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Coastal coursework

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Introduction The project is about how the northeast Norfolk coastline should be managed, the coastline is suffering badly from erosion, some places are worse than others and there are a lot of sea defences put up, some of this is due to global warming, with the seas rising it will put more pressure on the cliffs, the Yorkshire coast down to the north Suffolk is mainly bolder clay so it is wearing away extremely quickly and the coast is very low lying land the combination of the two could be disasters. On the coastline around Norfolk the long shore drift travels from north to south down the coast, this happens in all the coastlines in Norfolk it's the same system around, not just little bits, the long shore drift carries different bits of materials to different beaches. There are a lot of different defences some are: sea walls, rip rap, gorgers, gabions, granite reefs. Method On the 23rd of May there was a school field trip organized and they visited the following locations: Overstrand, Mundesley, Happisburgh, sea palling and Winterton. In order to carry out these investigations we had a variety of tasks. Observing the environment closely, we made notes, which included field sketches, and also took photos. ...read more.


It all comes down to physics and geology, for this coast's sedimentary rock - if it can be called rock - was laid down barely 12000 years ago, no time at all to compact into something hard enough to resist a winter North Sea. Add in global warming with its already higher wave profiles and in the long run, the ground looks undefendable. And to some extent, defence options anyway make a circular argument. Coastal processes, which have become much better understood in the forty odd years since most of Norfolk's sea walls were built, hinge on sediment and, more particularly, how much sediment remains on the beaches. The higher the beach level, the more wave energy is absorbed before waves hit the cliffs. Which brings us to back Happisburgh. Happisburgh has or had revetments. Bits of them survive but this smallish village with landmark church and lighthouse now has cliffs which are decreasing rapidly. It began in 1990 when a storm demolished 300m of revetment running south-east from the village. Once the gap appeared, the sea got stuck into the agricultural land behind and has been gnawing away ever since, helped by another storm which later sent six village edge properties to the beach. ...read more.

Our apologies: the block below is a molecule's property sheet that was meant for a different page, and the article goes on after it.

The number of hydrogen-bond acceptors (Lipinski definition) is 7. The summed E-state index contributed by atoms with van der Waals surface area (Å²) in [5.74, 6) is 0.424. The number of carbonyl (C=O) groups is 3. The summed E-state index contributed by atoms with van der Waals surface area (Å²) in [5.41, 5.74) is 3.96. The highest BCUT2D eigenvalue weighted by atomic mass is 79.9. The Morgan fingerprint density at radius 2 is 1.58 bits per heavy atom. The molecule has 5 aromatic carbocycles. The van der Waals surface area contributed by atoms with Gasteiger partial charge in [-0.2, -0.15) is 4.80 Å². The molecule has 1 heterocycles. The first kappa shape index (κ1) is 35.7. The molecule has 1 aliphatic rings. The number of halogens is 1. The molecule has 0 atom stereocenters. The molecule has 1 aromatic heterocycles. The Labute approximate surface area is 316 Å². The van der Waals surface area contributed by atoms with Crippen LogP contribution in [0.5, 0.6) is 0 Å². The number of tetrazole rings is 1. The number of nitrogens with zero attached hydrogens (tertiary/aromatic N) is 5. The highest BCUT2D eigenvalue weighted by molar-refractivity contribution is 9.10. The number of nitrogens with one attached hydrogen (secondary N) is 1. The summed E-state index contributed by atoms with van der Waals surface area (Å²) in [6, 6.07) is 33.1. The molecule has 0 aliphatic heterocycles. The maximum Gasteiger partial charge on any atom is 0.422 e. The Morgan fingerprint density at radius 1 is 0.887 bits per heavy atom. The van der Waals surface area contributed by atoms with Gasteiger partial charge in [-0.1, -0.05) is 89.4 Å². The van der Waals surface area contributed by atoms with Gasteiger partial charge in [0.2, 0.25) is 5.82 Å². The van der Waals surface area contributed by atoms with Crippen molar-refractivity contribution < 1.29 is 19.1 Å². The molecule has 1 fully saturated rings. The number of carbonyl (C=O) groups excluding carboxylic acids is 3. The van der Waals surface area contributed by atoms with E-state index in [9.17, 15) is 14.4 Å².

Furthermore, along the cliff-top track which doubles back to the car park, there were, until last year, some small chalets and static caravans. They weren't all architectural gems, built in the interwar period before planning legislation was properly around, but they were gloriously sited, facing the sea in winter storm and summer sunrise. Their 20 metre cliff had been protected by revetments for decades. But once the revetments began to break up, the earth began to move. They became places where many people wouldn't spend a stormy night. Even their names, though evocative, had displayed foreboding. There was 'Oversand', now sadly under sand, and there was 'White Horses' which, ultimately, couldn't be kept away from the garden. 'Turning Tides' still hopes forlornly but 'Thalassa' is a picture of lassitude. The rest have gone. The laying down of sediment (deposition) in a low-energy environment with constructive waves. Coastal deposition occurs where there is a large supply of material from cliffs, rivers, or beaches, long shore drift, and an irregular coastline. Most beaches display a number of features of coastal deposition. The coastline is very rugged and there are lot of caravan sites which could easily go over the edge, this coastline in Happisburgh needs to be protected ...read more.

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